Moderna's coronavirus vaccine requires 2 shots given a month apart, which makes it tougher to get everyone fully inoculated
*Moderna announced Monday that its coronavirus vaccine candidate was found to be 94.5% effective in preventing COVID-19 in clinical trials.
*The vaccine requires two shots administered four weeks apart, which could make distribution more complicated.
*People may need additional booster shots later, experts say.
Two coronavirus vaccine candidates now lead the pack.
Moderna, a Massachusetts-based biotech firm, announced Monday that its vaccine is 94.5% effective in preventing COVID-19. It's the second company to report positive results from the final stage of clinical trials: Last week, Pfizer and BioNTech reported that their vaccine was found to be more than 90% effective.
"Now we have two vaccines that are really quite effective. I think this is a really strong step forward to where we want to be about getting control of this outbreak," Anthony Fauci, director of the National Institute of Allergy and Infectious Diseases, told NBC's Today on Monday.
Both Moderna and Pfizer's vaccines require two shots. Moderna's two doses are administered a month apart, while Pfizer'sare given three weeks apart.
Many other vaccines — including the one that protects against measles, mumps, and rubella — also require back-to-back doses to be most effective. Other coronavirus vaccine candidates still in trials may require two shots as well, including AstraZeneca's; the company's phase 3 trial is testing two shots given four weeks apart. Johnson & Johnson, meanwhile, is testing both a single-dose and a two-dose vaccine in simultaneous phase 3 trials.
But a two-dose regimen comes with supply-chain challenges and the possibility that not everyone will return to a doctor's office for the critical second shot.
Keeping the vaccines cool
In earlier phases of their clinical trials, both Moderna and Pfizer reported that participants' virus-neutralizing antibody levels increased after a second dose.
But a double-dose vaccine will require twice as many vials, syringes, refrigerators, and clinic visits at a time when such resources are already limited.
Moderna's shot, at least, doesn't require a deep-freeze. It can be stored at standard refrigerator temperatures for up to a month, the company said on Monday.
The Pfizer vaccine, however, needs to be shipped and stored at minus 94 degrees Fahrenheit — more than 100 degrees colder than standard refrigeration temperatures. Once it's moved to a standard fridge, it only keeps for five days.
So getting Pfizer's shot from where it's produced into patients' arms requires dry ice, special freezers, and a storage timeline with little room for error. That poses a formidable challenge for distribution in rural areas and the developing world, particularly in places that lack reliable electricity or the funds to purchase special freezers.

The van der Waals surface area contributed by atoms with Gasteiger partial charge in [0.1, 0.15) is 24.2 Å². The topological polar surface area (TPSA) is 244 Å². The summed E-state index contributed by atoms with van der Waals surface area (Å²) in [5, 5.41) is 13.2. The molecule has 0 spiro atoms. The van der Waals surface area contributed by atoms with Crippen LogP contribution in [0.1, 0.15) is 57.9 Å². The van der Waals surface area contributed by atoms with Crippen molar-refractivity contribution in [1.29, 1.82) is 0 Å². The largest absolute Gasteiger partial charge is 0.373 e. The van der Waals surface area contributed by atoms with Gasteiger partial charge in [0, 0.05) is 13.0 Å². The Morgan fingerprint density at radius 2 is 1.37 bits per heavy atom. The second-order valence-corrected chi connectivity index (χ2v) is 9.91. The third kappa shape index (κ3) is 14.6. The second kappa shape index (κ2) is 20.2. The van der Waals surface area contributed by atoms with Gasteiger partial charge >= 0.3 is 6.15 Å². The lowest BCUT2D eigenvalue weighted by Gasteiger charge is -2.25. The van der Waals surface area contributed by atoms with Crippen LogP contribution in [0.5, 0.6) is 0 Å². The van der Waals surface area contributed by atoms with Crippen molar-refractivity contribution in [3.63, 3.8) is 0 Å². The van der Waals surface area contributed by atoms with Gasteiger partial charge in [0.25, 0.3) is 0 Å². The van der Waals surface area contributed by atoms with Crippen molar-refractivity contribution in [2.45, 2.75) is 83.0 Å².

It could also be difficult to get 100% of vaccine recipients to return for a follow-up shot.
"The more complicated the schedule, the more difficult it is to get people to come in," Walt Orenstein, the former director of the US National Immunization Program, previously told Business Insider.
美国国家免疫项目前主任沃尔特·奥伦斯坦(Walt Orenstein)此前告诉“商业内幕”(Business Insider)：“日程安排越复杂，让人们进来的难度就越大。”
For example, research has found that less than one-third of young women who got the first shot of the human papillomavirus vaccine — which primarily targets viruses that cause cervical cancer — returned for the remaining two doses to complete the series.
We may need 'revaccination at periodic intervals'
Challenges could snowball if it turns out that people need to get revaccinated regularly.
Scientists haven't been able to study the new coronavirus long enough to determine how long immunity lasts, but some evidence suggests people could get reinfected. That's not because of new, distinct strains, which is the primary reason we need a new flu shot each year. Rather, research has found that that coronavirus antibodies dissipate after weeks or months, which could mean our immunity might be similarly transient.
Our immune systems have more than just that line of defense, though, so many questions remain about immunity to the virus.
"If immunity does turn out to be fleeting, we'll need a plan of a vaccination plus a booster, or revaccination at periodic intervals," Marm Kilpatrick, a disease ecologist, previously told Business Insider.
疾病生态学家玛姆·基尔帕特里克(Marm Kilpatrick)此前告诉“商业内幕”(Business Insider)：“如果免疫力确实转瞬即逝，我们将需要一个疫苗加强化疫苗的计划，或者定期重新接种疫苗。”
It's not a deal-breaker if people become susceptible to reinfection, though.
"This happens for a lot of vaccines," Florian Krammer, a vaccinologist at the Icahn School of Medicine at Mount Sinai, previously told Business Insider."It's not a problem. You can get revaccinated."
西奈山伊坎医学院(Icahn School Of Medicine)的疫苗专家弗洛里安·克拉默(Florian Krammer)此前对《商业内幕》(Business Insider)表示：“很多疫苗都会出现这种情况。这不是问题，你可以重新接种疫苗。”
That's what booster shots are for. Your tetanus vaccine, for example, requires a booster every decade. The question is how frequently follow-up coronavirus shots might be needed.
Experts won't be able to answer that question, or determine whether boosters will become part of the protocol at all, until a while after the first vaccines get rolled out.
"Once we start seeing vaccine failures increasing, then we can consider booster doses," Orenstein said. "But we don't know at this stage whether that will be necessary."
According to Moderna CEO Stephane Bancel, the company plans to produce 100 million doses — enough to vaccinate 50 million people — by the end of March 2021.
据Modern na首席执行官斯蒂芬·班塞尔(Stephane Bancel)表示，该公司计划在2021年3月底之前生产1亿剂疫苗-足以为5000万人接种疫苗。